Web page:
In the Wheel of Time series, the people of the Borderlands have a saying “Duty is heavier than a mountain; death is lighter than a feather”, recognising that their calling of defending the world against the Blight is of great significance and embracing death is running from their duty. Most of us, as important as we are to our friends and loved ones, do not have a calling of such cosmic significance. Our duty is lighter, but death can still be an escape, and I can’t find it in me to judge people who need that escape. It is a failure of society when someone kills themselves out of desperation or mental illness, but it is no failure when someone staring down the barrel of a terminal condition or a degenerative disease chooses their time and manner of their departure.
More broadly, it is possible to have a moral obligation to kill, in a case where this is the only way to save lives. Much more likely is having moral licence to use force in such a way that people may die, most commonly to preserve your own life or those of others. Certainly there is never a moral obligation to kill to preserve your own life – some people would rather die than kill, and that is their right.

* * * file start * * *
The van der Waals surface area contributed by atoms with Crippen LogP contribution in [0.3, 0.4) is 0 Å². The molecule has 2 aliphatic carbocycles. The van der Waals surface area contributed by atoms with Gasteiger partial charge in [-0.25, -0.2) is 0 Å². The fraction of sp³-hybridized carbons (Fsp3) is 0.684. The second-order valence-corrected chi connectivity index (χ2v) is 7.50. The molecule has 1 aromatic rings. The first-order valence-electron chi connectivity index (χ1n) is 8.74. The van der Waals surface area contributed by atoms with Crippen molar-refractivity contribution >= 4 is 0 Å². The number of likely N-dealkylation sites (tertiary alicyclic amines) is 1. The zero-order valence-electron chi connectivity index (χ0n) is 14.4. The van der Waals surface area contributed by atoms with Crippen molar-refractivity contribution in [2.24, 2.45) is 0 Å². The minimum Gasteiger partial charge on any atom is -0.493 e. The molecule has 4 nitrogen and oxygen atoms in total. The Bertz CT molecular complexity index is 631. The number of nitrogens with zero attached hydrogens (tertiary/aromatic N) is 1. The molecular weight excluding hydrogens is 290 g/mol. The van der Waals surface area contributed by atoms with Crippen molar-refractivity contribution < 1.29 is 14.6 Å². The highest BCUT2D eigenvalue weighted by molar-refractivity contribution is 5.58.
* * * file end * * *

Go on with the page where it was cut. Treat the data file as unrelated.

I think that speculative fiction, and especially science fiction, is the best genre to explore and express my form of secular humanism. Science fiction at its best is about what it is to be human, and what humans are, and how humans flourish.
And this links back into humanism – whose focus and aim is on humanism and how humans flourish. An author who can write a good science fiction novel will show you a lot of their worldview and what they think makes people tick. Ken McLeod is a good example of this, writing techno-utopian/anarcho-libertarian/Trotskyist novels that give a really good sense of that worldview. David Brin gives a different one, and Ursula LeGuin a different one again. I don’t fully agree with any of them, but to show a worldview I fully agree with in a novel I would have to write it myself.